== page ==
The Iron Writer Challenge #126

The Iron Writer Challenge #126

The Iron Writer Challenge #126

500 Words, 5 Days, 4 Elements

The Authors:

Vance Rowe, Annie Jensen, Mac Bartine, Bill Prins

The Elements:

The Eiffel Tower

A Prison Cafeteria

Picante Sauce

The last sentence must be: “Clear!”

ImprisonedAnnie Jensen

Annie Jensen

“Really? Picante sauce and mayonnaise? That’s disgusting.”

“No, sis it’s prison gourmet. You should have seen what we did Monday with cereal, coffee creamer and honey packets. It was off the chain.”

I taste the burrito and it’s ‘gourmet’ sauce.

“O.K.” I concede, “not awful. I was expecting worse but it’s still weird getting hot burritos from a vending machine.”

Actually everything in the visitor’s cafeteria is from a vending machine. Visiting my baby brother means picking up 3-4 rolls of quarters. $40 is a good chunk of barista tips, but it seems like nothing, I want to do more. I would have brought 10 rolls of quarters if we could spend it. $40 worth of food from the prison vending machine is already pushing the limit.

He’s been here for 2 years. Thankfully he’s no longer in maximum security with its 24-hour lock downs. He raves about his daily 45 min of fresh air, which he uses to lift. He’s becoming stereotypically huge. More than his body has changed. His hair is now long, beard and everything. Thanks to our Jewish roots he looks like Jesus. Or maybe Moses, which makes more sense considering his name: Moses Ezra, after our grandfather. He doesn’t complain. In fact he won’t tell me anything about what prison is like. He just wants to hear about what’s beyond the walls.

How’s my life? Not worth complaining to him about so I make up happy stories. But the truth is I struggle. I’m not sleeping at night – lying in my warm bed imagining him on a cot in a concrete cell. I imagine him cold, alone and afraid. Today he doesn’t look afraid, not on the outside. He looks big, strong and in control. I know better. I know he can never show it. Not if he wants to survive this.

There were twelve of them and two fake guns, a group of teenagers terrorizing our little town. They eventually made a stupid mistake and got caught. Most of the twelve’s parents have money and they lawyered up. Some even getting their kids out of the country. One boy is back at his family’s home in Paris, near the Eifel Tower. Money buys freedom and we’re broke. Two years down and four to go, he was just 17 when they got caught and will be 23 when he gets out. He’s too young for this life.

I visit every weekend. I must, even if it takes me most of the week to put myself back together. We bond over mayonnaise and picante sauce.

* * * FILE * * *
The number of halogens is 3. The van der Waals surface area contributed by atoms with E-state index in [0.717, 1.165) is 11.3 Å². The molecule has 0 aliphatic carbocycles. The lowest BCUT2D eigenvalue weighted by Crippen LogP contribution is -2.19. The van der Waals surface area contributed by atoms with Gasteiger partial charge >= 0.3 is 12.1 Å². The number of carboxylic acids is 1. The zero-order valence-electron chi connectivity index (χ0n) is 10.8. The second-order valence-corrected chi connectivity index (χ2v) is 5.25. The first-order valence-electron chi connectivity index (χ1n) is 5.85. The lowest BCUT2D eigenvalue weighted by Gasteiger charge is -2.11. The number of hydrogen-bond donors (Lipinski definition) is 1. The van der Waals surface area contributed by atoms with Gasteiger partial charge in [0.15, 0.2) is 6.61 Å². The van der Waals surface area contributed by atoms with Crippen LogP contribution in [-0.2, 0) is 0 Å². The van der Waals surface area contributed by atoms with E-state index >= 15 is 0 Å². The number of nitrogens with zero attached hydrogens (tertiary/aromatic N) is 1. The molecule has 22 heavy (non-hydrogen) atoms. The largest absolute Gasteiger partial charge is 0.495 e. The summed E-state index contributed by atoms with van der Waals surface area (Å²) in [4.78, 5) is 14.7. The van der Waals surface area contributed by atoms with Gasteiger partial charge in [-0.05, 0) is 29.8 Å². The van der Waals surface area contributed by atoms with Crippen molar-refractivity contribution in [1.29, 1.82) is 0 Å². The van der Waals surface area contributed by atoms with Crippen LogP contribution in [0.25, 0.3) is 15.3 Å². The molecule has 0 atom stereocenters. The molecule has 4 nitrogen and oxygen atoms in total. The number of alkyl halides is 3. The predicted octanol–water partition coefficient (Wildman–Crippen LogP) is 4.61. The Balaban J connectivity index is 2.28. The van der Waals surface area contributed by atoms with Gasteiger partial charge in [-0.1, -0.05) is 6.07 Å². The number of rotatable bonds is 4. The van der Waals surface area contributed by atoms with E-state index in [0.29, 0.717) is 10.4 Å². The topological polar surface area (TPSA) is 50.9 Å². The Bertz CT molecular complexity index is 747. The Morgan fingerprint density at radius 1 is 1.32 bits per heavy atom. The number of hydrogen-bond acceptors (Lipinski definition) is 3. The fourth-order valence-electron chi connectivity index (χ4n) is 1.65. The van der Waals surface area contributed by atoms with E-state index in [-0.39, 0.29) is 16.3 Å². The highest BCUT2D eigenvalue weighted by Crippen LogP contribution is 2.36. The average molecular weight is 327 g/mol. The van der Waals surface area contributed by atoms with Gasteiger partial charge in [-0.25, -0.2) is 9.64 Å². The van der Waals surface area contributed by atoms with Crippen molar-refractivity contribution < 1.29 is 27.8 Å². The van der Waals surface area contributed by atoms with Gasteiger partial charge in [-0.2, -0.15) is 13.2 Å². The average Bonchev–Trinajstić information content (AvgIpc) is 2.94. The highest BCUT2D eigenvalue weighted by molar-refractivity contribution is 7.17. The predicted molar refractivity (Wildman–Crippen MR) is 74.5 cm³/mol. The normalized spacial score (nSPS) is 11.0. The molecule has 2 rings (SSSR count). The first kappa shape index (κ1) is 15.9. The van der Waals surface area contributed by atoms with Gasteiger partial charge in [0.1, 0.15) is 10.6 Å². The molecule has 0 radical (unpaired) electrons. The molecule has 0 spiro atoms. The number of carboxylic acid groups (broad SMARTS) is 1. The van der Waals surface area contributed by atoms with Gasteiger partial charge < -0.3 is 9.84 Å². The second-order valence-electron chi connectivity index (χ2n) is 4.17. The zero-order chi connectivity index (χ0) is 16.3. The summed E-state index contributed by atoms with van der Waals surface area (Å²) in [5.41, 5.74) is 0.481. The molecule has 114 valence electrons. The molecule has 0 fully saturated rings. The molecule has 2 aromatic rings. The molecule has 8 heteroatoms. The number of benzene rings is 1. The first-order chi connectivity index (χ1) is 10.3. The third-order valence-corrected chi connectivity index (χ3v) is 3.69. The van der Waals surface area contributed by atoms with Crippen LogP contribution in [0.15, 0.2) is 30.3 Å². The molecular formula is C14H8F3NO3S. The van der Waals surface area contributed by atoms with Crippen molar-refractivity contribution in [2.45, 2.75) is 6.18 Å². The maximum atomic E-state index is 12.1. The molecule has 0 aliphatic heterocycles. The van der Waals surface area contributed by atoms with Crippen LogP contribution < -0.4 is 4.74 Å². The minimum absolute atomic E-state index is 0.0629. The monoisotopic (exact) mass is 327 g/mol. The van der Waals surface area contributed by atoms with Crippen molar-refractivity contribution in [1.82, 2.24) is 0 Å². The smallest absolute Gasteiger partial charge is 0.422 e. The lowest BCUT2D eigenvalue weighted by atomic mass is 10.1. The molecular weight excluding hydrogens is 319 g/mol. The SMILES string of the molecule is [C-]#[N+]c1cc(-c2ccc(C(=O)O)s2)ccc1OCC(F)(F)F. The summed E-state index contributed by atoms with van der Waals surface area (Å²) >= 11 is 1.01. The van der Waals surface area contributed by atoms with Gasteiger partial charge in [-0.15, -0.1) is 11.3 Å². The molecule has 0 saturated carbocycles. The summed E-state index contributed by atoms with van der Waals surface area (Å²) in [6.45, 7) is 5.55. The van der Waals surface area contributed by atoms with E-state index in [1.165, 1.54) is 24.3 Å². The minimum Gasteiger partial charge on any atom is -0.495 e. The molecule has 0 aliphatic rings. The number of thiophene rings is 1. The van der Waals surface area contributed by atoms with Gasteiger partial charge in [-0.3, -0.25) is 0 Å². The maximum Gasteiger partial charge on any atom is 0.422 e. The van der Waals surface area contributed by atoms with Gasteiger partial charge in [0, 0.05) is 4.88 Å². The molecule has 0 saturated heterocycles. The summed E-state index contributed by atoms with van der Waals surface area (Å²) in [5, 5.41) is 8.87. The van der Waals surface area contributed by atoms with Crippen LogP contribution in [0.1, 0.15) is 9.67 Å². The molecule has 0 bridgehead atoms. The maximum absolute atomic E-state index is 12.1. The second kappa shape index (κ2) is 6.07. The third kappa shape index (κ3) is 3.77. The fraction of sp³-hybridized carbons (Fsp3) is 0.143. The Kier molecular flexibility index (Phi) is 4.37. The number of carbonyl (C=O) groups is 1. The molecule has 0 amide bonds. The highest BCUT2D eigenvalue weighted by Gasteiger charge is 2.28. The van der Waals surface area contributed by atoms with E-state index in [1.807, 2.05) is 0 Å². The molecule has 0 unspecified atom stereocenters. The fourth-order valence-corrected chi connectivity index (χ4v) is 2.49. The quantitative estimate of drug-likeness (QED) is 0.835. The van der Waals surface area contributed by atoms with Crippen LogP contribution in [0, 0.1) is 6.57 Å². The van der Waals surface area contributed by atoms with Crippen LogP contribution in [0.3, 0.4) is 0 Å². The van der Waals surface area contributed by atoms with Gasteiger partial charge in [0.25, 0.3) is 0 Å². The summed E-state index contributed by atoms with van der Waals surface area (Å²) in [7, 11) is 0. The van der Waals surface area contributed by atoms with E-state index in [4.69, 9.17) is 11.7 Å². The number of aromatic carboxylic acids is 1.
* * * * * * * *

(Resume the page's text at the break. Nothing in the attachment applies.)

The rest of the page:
Times up. Guards come in and I start to cry. Moses never cries. He can’t show weakness, someone is always watching. My tears are selfish; making this harder on him. Helplessness suffocates me. Inside I am screaming at the horror of what happens next. The horror of walking out of this building and having no choice but to leave him behind.

Guards shout; “Tables clear! Room clear! Clear!”

The Newlyweds

Vance Rowe

The young couple were enjoying their honeymoon in France and were trying to enjoy their dinner at an outdoor cafe where the Eiffel Tower could be seen in the near distance. They were on a tour of some European countries and had been to places like Venice, Rome, Spain, and now France. The young couple was having a great time. 

They sat at the cafe and as they waited for their meal, they kept hearing someone yell, “CLEAR!”, every few minutes. They were enjoying a nice glass of wine and some cheese but the shouting kept bothering him. “What the hell is that?”

“Honey, don’t let that bother you. We will eat our meal and get out of here. I have something romantic set up for you back at the hotel room.”

The husband’s curiosity was piqued and asked, “Oh yeah? What is it?”

“If I told you, it would no longer be a surprise. I will tell you that it has to do with some sexy lingerie.”

“Really? That sounds good so far,” he said with a smile.

“Yep and I got some lingerie for myself too,” she replied with a smile.


The bride chuckled and sipped her wine.

The waiter brought their food out and then the “CLEAR!”, was shouted again.

“Excuse me. What is that guy yelling clear for?”

The waiter didn’t understand English very well so his wife spoke in French to the waiter.

He answered her and she thanked him.

When the waiter walked away she told her new husband that there is some kind of construction going on and the ‘clear’ is to make sure that everyone is out of the way when the wrecking ball hits the building.

As they ate their food, he grimaced because the food wasn’t very good and then the shouting really got to the husband.

“OH MY GOD! If I hear that word one more time, I will just scream. I swear to God.”

“You are just being ridiculous. Eat your food and we can get out of here.”

She was getting frustrated with her husband.

“This food is horrible. You know what it needs? Picante sauce. I wonder if I can get some.”

Mathew, this France, not Mexico. Do…not…ask…for…picante sauce. Do I make myself…”

“Don’t say it. Don’t you dare say it.”


Jones Breaks OutMac Bartine

Mac Bartine

Red sludge slid from the giant old spoon in the line server’s hand, landing with a very unappealing sschhlipp on what the sign at the front of the line informed Jones was taco salad.

The last time, he thought.

“That’s the ugliest damn picante I’ve ever seen in my life,” Stan Vangieri muttered as he moved down the line behind Jones. “Looks like the face of that sumbitch hit my girl, once I was done with him.”